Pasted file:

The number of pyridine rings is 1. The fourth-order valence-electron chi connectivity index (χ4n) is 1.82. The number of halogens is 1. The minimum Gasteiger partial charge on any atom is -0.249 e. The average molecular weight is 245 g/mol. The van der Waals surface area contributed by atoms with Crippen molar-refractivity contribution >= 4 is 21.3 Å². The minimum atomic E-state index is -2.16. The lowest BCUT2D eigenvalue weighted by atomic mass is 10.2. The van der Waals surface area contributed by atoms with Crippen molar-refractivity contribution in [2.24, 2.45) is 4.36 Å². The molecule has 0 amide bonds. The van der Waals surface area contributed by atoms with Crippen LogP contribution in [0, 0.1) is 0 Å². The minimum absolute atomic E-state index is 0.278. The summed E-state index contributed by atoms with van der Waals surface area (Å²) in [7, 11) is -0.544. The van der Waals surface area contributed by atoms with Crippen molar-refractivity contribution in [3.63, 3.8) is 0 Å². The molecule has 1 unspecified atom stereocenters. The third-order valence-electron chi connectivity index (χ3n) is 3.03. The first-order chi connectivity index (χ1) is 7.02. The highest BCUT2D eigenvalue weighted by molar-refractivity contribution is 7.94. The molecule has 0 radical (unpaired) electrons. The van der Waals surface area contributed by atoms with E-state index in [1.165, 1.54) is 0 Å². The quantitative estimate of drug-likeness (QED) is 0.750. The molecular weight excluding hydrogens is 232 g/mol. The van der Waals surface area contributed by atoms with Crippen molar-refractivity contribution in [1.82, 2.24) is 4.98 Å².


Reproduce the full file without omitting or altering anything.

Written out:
The number of pyridine rings is 1. The fourth-order valence-electron chi connectivity index (χ4n) is 1.82. The number of halogens is 1. The minimum Gasteiger partial charge on any atom is -0.249 e. The average molecular weight is 245 g/mol. The van der Waals surface area contributed by atoms with Crippen molar-refractivity contribution >= 4 is 21.3 Å². The minimum atomic E-state index is -2.16. The lowest BCUT2D eigenvalue weighted by atomic mass is 10.2. The van der Waals surface area contributed by atoms with Crippen molar-refractivity contribution in [2.24, 2.45) is 4.36 Å². The molecule has 0 amide bonds. The van der Waals surface area contributed by atoms with Crippen LogP contribution in [0, 0.1) is 0 Å². The minimum absolute atomic E-state index is 0.278. The summed E-state index contributed by atoms with van der Waals surface area (Å²) in [7, 11) is -0.544. The van der Waals surface area contributed by atoms with Crippen molar-refractivity contribution in [3.63, 3.8) is 0 Å². The molecule has 1 unspecified atom stereocenters. The third-order valence-electron chi connectivity index (χ3n) is 3.03. The first-order chi connectivity index (χ1) is 7.02. The highest BCUT2D eigenvalue weighted by molar-refractivity contribution is 7.94. The molecule has 0 radical (unpaired) electrons. The van der Waals surface area contributed by atoms with E-state index in [1.165, 1.54) is 0 Å². The quantitative estimate of drug-likeness (QED) is 0.750. The molecular weight excluding hydrogens is 232 g/mol. The van der Waals surface area contributed by atoms with Crippen molar-refractivity contribution in [1.82, 2.24) is 4.98 Å².